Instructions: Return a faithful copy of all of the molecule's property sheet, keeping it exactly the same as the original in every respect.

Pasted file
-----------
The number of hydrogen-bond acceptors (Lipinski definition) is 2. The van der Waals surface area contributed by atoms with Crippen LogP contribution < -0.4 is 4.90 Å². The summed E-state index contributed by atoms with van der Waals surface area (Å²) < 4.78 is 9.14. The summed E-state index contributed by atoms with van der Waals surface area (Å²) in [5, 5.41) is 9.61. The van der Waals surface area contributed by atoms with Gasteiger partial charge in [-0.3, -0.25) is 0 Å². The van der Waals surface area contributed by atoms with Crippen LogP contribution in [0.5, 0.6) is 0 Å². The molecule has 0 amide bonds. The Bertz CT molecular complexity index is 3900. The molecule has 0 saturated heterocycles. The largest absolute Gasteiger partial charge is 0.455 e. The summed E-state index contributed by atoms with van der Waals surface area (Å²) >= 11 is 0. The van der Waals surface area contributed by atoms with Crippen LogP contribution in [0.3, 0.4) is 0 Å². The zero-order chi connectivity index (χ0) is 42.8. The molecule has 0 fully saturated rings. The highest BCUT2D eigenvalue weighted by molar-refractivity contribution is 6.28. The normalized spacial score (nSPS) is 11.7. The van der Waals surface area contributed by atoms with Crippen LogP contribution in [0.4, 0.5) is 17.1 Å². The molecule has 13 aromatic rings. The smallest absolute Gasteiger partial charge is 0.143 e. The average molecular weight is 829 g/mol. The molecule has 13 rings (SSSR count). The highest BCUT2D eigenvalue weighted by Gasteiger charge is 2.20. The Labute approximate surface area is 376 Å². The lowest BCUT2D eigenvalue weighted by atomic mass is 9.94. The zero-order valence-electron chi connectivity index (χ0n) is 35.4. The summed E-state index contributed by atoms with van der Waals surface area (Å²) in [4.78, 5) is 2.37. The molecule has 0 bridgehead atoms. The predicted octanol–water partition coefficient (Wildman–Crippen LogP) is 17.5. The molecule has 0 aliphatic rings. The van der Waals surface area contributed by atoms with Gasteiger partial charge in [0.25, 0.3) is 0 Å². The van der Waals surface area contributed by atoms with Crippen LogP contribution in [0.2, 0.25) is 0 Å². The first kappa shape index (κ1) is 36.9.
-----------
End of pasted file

The number of hydrogen-bond acceptors (Lipinski definition) is 2. The van der Waals surface area contributed by atoms with Crippen LogP contribution < -0.4 is 4.90 Å². The summed E-state index contributed by atoms with van der Waals surface area (Å²) < 4.78 is 9.14. The summed E-state index contributed by atoms with van der Waals surface area (Å²) in [5, 5.41) is 9.61. The van der Waals surface area contributed by atoms with Gasteiger partial charge in [-0.3, -0.25) is 0 Å². The van der Waals surface area contributed by atoms with Crippen LogP contribution in [0.5, 0.6) is 0 Å². The molecule has 0 amide bonds. The Bertz CT molecular complexity index is 3900. The molecule has 0 saturated heterocycles. The largest absolute Gasteiger partial charge is 0.455 e. The summed E-state index contributed by atoms with van der Waals surface area (Å²) >= 11 is 0. The van der Waals surface area contributed by atoms with Crippen LogP contribution in [0.3, 0.4) is 0 Å². The zero-order chi connectivity index (χ0) is 42.8. The molecule has 0 fully saturated rings. The highest BCUT2D eigenvalue weighted by molar-refractivity contribution is 6.28. The normalized spacial score (nSPS) is 11.7. The van der Waals surface area contributed by atoms with Crippen LogP contribution in [0.4, 0.5) is 17.1 Å². The molecule has 13 aromatic rings. The smallest absolute Gasteiger partial charge is 0.143 e. The average molecular weight is 829 g/mol. The molecule has 13 rings (SSSR count). The highest BCUT2D eigenvalue weighted by Gasteiger charge is 2.20. The Labute approximate surface area is 376 Å². The lowest BCUT2D eigenvalue weighted by atomic mass is 9.94. The zero-order valence-electron chi connectivity index (χ0n) is 35.4. The summed E-state index contributed by atoms with van der Waals surface area (Å²) in [4.78, 5) is 2.37. The molecule has 0 bridgehead atoms. The predicted octanol–water partition coefficient (Wildman–Crippen LogP) is 17.5. The molecule has 0 aliphatic rings. The van der Waals surface area contributed by atoms with Gasteiger partial charge in [0.25, 0.3) is 0 Å². The van der Waals surface area contributed by atoms with Crippen LogP contribution in [0.2, 0.25) is 0 Å². The first kappa shape index (κ1) is 36.9.